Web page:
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Newswire: November 29, 2011

Vol. 13, No. 46

TENURE AND BAD APPLES. It always helps to hear from the frontlines about the challenges faced by educators and administrators. So the comments of Perth Amboy Schools Superintendent Janine Walker Caffrey about the harmful effects of tenure on student achievement has all the more impact. Being careful to commend the “committed and talented teachers and administrators,” Caffrey is quick to point out that there are “certain teachers who just should not be working with children.” Too often these teachers – violent, outrageously inappropriate, drug addicted – are called out by administrators, including herself, only to end up back in a classroom somewhere. And we all know why. A tenure process that can take years to resolve and cost more than $100,000 in legal fees to remove someone who behaved in a way that is at odds with good teaching, or good behavior in general (yes, we are talking about the occasional sexual assault, or worse). Administrators tough enough to stand up to tenure rules typically are squashed by the time it takes to prove a case already proven and the many appeals a teacher and the union can make to re-instate a tenured teacher. So, why are tenure laws needed except to feed the pockets of union reps and lawyers? “We owe it to the majority of hardworking” teachers and “most important, we owe it to the children,” says Caffrey. Yes we do.

ONE WAY AROUND TENURE RULES. Support extended school choices for children so that anyone who can’t afford to wait for the politicos to make needed changes (hmmm… who can?) can get into a better school. How? By being given the choices that are most critical to those stuck in failing schools. New Jersey is just one state that has the potential and has come within literally a few votes of seeing an opportunity scholarship program enacted. On December 1, you can rally with the thousands who support this right, in Trenton. The group organizer is We Can Do Better, which puts the needs of all kids in poor-performing schools ahead of the needs of the system by advocating for the scholarship program that, once implemented, is a lifeline to a better school. In their own words: “By leveraging the support of schools and local communities, we hope to convince legislators of the value of this bill for the school children of New Jersey and for all New Jersey citizens fiscally, philosophically, and ethically.” So, put on your marching shoes and rally with our friends in the Garden State. For more information on the rally, email rally@wecandobetternewjersey.org.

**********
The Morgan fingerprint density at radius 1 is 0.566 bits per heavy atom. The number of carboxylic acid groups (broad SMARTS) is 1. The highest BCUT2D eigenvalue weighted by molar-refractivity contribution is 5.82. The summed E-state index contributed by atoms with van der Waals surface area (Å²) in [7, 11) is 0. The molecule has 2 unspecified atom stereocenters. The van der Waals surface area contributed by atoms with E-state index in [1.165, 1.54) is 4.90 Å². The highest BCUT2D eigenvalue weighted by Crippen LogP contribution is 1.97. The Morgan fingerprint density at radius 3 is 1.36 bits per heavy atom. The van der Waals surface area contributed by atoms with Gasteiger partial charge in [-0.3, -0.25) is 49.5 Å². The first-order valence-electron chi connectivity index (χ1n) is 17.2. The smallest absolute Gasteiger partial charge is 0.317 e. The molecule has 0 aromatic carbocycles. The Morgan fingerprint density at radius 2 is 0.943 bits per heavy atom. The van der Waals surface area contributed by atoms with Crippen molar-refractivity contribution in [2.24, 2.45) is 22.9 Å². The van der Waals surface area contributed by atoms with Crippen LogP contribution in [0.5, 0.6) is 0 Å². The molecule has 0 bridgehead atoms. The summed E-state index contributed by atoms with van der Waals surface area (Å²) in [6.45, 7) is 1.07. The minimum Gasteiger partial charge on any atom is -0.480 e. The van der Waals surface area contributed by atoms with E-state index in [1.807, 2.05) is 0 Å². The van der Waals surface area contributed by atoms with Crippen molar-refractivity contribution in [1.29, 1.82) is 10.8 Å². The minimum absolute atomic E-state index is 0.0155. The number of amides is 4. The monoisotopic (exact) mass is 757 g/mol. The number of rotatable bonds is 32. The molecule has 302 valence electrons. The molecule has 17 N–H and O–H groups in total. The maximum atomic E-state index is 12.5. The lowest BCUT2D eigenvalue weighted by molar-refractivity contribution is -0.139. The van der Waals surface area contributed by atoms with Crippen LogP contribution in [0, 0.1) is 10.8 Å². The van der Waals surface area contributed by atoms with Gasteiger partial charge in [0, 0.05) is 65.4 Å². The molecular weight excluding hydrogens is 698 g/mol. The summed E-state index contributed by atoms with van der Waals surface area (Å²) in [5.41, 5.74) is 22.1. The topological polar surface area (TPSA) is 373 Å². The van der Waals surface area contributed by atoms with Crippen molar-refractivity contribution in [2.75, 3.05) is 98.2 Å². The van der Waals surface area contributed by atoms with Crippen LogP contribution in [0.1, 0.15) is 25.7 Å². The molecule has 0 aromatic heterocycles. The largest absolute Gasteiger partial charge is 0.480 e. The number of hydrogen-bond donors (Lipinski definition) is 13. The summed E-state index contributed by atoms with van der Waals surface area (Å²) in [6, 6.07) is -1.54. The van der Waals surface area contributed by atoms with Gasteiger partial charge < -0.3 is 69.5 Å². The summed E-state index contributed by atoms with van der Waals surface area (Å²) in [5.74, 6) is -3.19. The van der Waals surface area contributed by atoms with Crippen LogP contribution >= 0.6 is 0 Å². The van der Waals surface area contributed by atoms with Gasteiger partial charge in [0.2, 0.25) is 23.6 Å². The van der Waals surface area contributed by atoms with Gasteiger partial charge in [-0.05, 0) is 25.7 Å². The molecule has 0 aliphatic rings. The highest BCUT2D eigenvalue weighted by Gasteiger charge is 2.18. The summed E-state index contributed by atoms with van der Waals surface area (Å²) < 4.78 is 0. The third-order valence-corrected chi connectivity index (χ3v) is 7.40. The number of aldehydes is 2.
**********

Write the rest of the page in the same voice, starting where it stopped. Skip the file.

MORE TO TEND IN GARDEN STATE. Four Jersey City charters just filed a petition seeking proper funding, as mandated by the state constitution and other statutes. The petition states that “the Jersey City Board of Education is required to pass along to Jersey City charter schools 90 percent per pupil enrolled in the charter school of the Adjustment Aid received by Jersey City district schools.” Current percent given to charters? Sometimes only half of the per-pupil allowance given to other public school students. Not surprisingly, parents kick started this petition back in January when they complained of the funding inequity to the Jersey City Council.

TEANECK TRUTH SQUAD. Feathers flying in Teaneck, New Jersey, over possible approval of the Garden State Virtual Charter School. Superintendent’s so ruffled she casts aside the facts to stir up the crowd to challenge the virtual school. She says dozens of teaching positions will be cut or the city’s budget will be slashed. Visit Edspresso to get the real facts.

OVER TO THE NEXT STATE…. Beat the drums for the Keystone state’s push for Opportunity Scholarships. Lawmakers in the House are debating the Senate passed Opportunity Scholarship bill (SB 1) this week, which could potentially not only create more choices for kids trapped in failing schools but expand the scope and quality of charter authorizing in the Keystone state. Take the time to give your representative a call, email, or visit to quickly pass the bill and do justice to those students serving time, and not much else, in failing schools.

…AND UP A FEW TO MAINE where proposed charter school enrollment rules will make opening new charters as slow as pouring molasses. Burdensome rules include: Parent must submit a declaration of intention to enroll by the third Tuesday in January before school begins (got that). They, then, must commit to enroll by February 15. All this before any charter may be approved by the State Charter Commission because a majority of the commission members will not be appointed until January. “It will be difficult to get written declaration of intent two months before we even know if our charter is approved,” says Justin Belanger, chairman of the Friends of Cornville Regional Charter School Board. He has requested a waiver of the enrollment window for the first year. CER’s Jeanne Allen told the Kennebec Journal that while 40 other states allow for charters, most do not set an enrollment period, a detail that should be up to the school. A final ruling should occur in late December.